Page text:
The Thai people are known for bringing an element of sà·nùk (fun) into all aspects of everyday life. Despite the seemingly huge language barrier, whether you are haggling at markets, ordering street food or getting cash, locals give away smiles and a dash of flirtation.
Very few other places on the planet dive into street life quite like the Thai people do in Bangkok. The capital city effortlessly blends nearly every aspect of living onto its streets turning into a beautiful and undeniably rewarding destination to explore as a tourist. From tasting the culinary masterpieces of some of the city's best food stalls found in Chinatown to meeting a monk on a stroll alongside Banglamphu’s off-road tracks and visiting a tucked away market on an extended boat trip, travel memories in Bangkok happen on the streets. When dusk falls head for the Skytrain (BTS) to Sukhumvit to enjoy the dynamic nightlife of the city.
The raw charm of Bangkok is also continuously being reinvented by a new generation of ambitious creatives. The streets bursts with traffic where motorbikes swing past honking cars and no one ever stops. The seemingly intimidating scene of busy locals, teeming markets and disoriented backpackers make up the "old Asia" charm of the city.
Here successful family-owned printing houses are transformed into museum-hotels. The young generations are breathing new life into the city reinventing authentic architecture, customs and art into structures and business that welcome modern attributes of unconventional character and sustainability. Factory compounds are turned into cafés, restaurants and home décor shops. Furniture from old factories such as vintage magazines, antique bookshelves and leather-bound editions of Bangkok Weekly create the interior of newly restored buildings. Emerging artists hang their work in art galleries that were once warehouses.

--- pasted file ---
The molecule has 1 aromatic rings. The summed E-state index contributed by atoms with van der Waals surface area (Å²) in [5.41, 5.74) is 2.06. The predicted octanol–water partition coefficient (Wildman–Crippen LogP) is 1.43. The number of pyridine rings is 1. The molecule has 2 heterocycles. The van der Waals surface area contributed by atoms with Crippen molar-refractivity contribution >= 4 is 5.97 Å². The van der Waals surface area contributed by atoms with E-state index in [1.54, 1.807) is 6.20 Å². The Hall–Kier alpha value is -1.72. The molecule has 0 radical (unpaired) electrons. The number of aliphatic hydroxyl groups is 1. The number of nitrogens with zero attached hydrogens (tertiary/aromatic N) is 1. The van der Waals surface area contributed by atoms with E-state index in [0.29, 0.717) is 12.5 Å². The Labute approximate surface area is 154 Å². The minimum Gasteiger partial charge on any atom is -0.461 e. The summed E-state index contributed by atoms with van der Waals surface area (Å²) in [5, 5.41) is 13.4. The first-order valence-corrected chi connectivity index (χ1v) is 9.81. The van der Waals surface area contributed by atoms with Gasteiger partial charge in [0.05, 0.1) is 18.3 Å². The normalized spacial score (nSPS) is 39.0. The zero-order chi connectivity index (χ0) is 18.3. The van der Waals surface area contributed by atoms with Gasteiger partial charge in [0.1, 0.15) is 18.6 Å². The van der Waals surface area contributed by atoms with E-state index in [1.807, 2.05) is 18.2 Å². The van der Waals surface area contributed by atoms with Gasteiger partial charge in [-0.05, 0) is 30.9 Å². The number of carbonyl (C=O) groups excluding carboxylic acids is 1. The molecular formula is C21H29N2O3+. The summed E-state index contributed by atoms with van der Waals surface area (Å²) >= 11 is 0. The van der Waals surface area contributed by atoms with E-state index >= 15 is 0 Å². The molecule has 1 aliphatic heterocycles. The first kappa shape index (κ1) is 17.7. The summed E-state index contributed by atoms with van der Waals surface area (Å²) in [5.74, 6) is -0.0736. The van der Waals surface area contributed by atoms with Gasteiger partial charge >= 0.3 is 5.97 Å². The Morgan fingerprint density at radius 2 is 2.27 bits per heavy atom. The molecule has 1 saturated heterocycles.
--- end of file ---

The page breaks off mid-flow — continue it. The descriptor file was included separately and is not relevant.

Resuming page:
Instead of always building new, the youth in Bangkok sees the potential in what is local. The young generations add twists to what is already good making the city more flavourful, inventive and unconventional than ever before. Green spaces are used for concerts and markets on weekends providing working professionals with a much-needed escape within the boundaries of their own city. Abandoned WWII warehouses become hubs for creatives. Open-plan courtyards, design shops and riverside complexes lay where once stood family-owned rice warehouses.
While the Thai city rivals with cosmopolitan places such as Hong Kong, Singapore and Japan, today there are more benefits than the undeniable opportunities to be inventive there. Combined with affordable cost of living and reasonable rent prices, Bangkok unfolds as a hub for the creative youth where dreams turn into ideas that with a dash of ambition and hard work can actually turn into reality.
NOMADSofORIGIN is an independent annual publication with a focus on sustainable travelling and global cultural values. Each issue features interviews, engaging articles and photo guides, which take our nomadic readers through different destinations and introduce them to local people's perspectives.